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Nicola Sturgeon rejects offer in Brexit devolution row

Nicola Sturgeon rejects offer in Brexit devolution row

Scottish First Minister Nicola Sturgeon has rejected the UK government's latest proposal in a row over who should exercise certain powers after Brexit.Cabinet Office Minister David Lidington said the "vast majority" of returning EU powers will start in Edinburgh, Cardiff and Belfast.He said Westminster would only be involved where a "pause" was needed to draw up a UK-wide framework.But Ms Sturgeon said this would still restrict the devolved administrations.It amounts to a veto over how the Scottish parliament and the Welsh and Northern Ireland assemblies can exercise their powers, she told the BBC.
Ms Sturgeon said it was "very likely" Scottish parliament will not give consent for the EU Withdrawal Bill unless the UK government changes its mind.The two governments have been at loggerheads over how powers which are currently not reserved to Westminster, but which are exercised from Brussels, are distributed after the UK leaves the EU.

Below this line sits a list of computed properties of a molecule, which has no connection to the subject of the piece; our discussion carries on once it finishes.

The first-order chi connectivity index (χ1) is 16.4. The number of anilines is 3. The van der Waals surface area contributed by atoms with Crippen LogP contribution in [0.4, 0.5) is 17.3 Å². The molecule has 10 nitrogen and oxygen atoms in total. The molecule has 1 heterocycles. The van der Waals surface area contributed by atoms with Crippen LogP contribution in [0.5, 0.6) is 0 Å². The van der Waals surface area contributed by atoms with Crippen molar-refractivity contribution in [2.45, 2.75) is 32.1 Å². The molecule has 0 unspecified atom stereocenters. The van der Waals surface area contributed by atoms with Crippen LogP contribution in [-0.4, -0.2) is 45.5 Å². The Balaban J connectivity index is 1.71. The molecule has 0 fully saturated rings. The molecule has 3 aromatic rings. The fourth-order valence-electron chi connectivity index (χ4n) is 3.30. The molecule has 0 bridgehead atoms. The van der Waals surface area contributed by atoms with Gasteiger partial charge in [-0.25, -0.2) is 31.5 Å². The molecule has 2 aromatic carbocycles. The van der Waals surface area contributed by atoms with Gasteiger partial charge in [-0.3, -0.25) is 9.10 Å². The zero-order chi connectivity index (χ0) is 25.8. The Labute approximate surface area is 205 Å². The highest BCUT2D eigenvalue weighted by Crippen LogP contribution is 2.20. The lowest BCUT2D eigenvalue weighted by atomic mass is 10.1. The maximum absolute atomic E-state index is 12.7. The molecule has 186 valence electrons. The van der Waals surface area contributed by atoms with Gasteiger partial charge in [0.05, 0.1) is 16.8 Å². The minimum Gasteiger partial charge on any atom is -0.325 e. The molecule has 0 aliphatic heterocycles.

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Ms Sturgeon said she accepted that in some cases there would need to be common systems of regulation, but she insisted that they needed to be agreed between the UK government and the devolved administrations - and cannot be imposed by Westminster.
Nicola Sturgeon rejects offer in Brexit devolution row

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David Lidington said the "vast majority" of EU powers would start off in Edinburgh, Cardiff and Belfast
On Monday, Mr Lidington said the UK's "common market" must be maintained post-Brexit and dismissed the idea of independence for nations, saying the UK works better in "unity".Food labelling and hygiene rules were one area where powers could be retained within a UK-wide framework, Mr Lidington suggested.
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He added that the government had made a "considerable offer" to the devolved administrations.Talks are continuing as the EU Withdrawal Bill is makes its way through the House of Lords.The bill aims to ensure the rules currently set by European law still apply in the UK after Brexit, while giving the UK Parliament power to change them.
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